- Afraid of how a colleague may face stigmatized reactions from your colleagues? …why are our colleagues contributing to stigma? Fix that. We can’t force someone to learn compassion, but the behavior they demonstrate is a model that others will follow. If they cannot recognize and improve, get rid of them.
Invest in resilience. Become the leaders in understanding how complex systems fail. Systems don’t fail because of people, or tools. Never shame, never judge. We have and will make mistakes that are harmful to our colleagues, to our users, and maybe even bad examples for the industry. When we do, I hope we can commit to the full anatomy of an apology: own our mistake, explicitly recognize the harm we did, and explain steps we take to prevent recurrence.
Make It Equitable; Seek Justice
I know that every manager intends to reduce bias and evaluate each person fairly. But intent and effort don’t create equity.
I see challenges in particular for underrepresented minorities in tech to access opportunities, and to reach promotion equitably. I see people who are ready to take on new challenges, new responsibilities — but the opportunities go to someone else, again and again. Sometimes that’s random chance: we don’t always have all opportunities available for all people. I see people who are excelling at every challenge, who take on new responsibilities and take the lead on innovating, and who support our colleagues through good times and bad — but they miss promotions. “Keep doing this”, “You missed this checkbox”, “Be nicer to allies”. Sometimes that makes sense: we have to demonstrate skills consistently, promotion isn’t a checklist except for when it is a checklist, and some managers don’t understand tone policing. But sometimes…it happens repeatedly, and we missed an opportunity to develop and retain some amazing women.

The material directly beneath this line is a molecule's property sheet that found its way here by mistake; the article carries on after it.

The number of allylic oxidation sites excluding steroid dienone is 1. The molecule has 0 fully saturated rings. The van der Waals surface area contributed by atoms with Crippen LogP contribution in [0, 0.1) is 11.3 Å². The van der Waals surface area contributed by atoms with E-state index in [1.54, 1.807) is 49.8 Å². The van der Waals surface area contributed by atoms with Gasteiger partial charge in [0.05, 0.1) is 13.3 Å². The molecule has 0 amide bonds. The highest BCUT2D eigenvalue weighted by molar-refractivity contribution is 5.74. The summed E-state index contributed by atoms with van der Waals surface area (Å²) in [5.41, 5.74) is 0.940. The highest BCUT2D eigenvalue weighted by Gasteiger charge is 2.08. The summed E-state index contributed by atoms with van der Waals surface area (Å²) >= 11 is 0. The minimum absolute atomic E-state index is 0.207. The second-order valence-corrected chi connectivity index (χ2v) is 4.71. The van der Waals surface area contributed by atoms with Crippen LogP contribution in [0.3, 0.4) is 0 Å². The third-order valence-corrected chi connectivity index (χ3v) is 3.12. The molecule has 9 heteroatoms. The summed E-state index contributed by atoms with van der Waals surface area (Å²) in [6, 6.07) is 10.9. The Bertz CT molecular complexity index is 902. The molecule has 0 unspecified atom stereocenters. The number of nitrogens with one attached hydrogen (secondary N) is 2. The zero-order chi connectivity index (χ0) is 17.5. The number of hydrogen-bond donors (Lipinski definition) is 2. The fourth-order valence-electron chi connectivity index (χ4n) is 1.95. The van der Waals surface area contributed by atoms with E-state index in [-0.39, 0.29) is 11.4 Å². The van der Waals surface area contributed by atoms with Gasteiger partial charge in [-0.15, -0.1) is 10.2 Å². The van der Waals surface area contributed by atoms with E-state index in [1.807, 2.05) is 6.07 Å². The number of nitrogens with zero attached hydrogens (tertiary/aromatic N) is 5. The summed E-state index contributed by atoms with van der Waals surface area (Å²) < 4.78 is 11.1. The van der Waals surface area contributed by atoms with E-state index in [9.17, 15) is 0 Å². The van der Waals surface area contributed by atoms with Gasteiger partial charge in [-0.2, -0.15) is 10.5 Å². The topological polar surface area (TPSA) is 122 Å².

Tech leadership strives to apply career ladders fairly — but unless we level up significantly on equity, biased input creates biased output. I suspect that both the career ladder and the culture of what work is noticed — code all the things! launch all the things! — are subtly and unintentionally undervaluing the “glue work” where women especially tend to have strong skills and impact.
Every manager has areas of strength, and they cannot meet every aspect of supporting every report. The best managers recognize this and ensure that their reports have other resources — mentors, sponsors, peer learning circles — to build a Manager Voltron.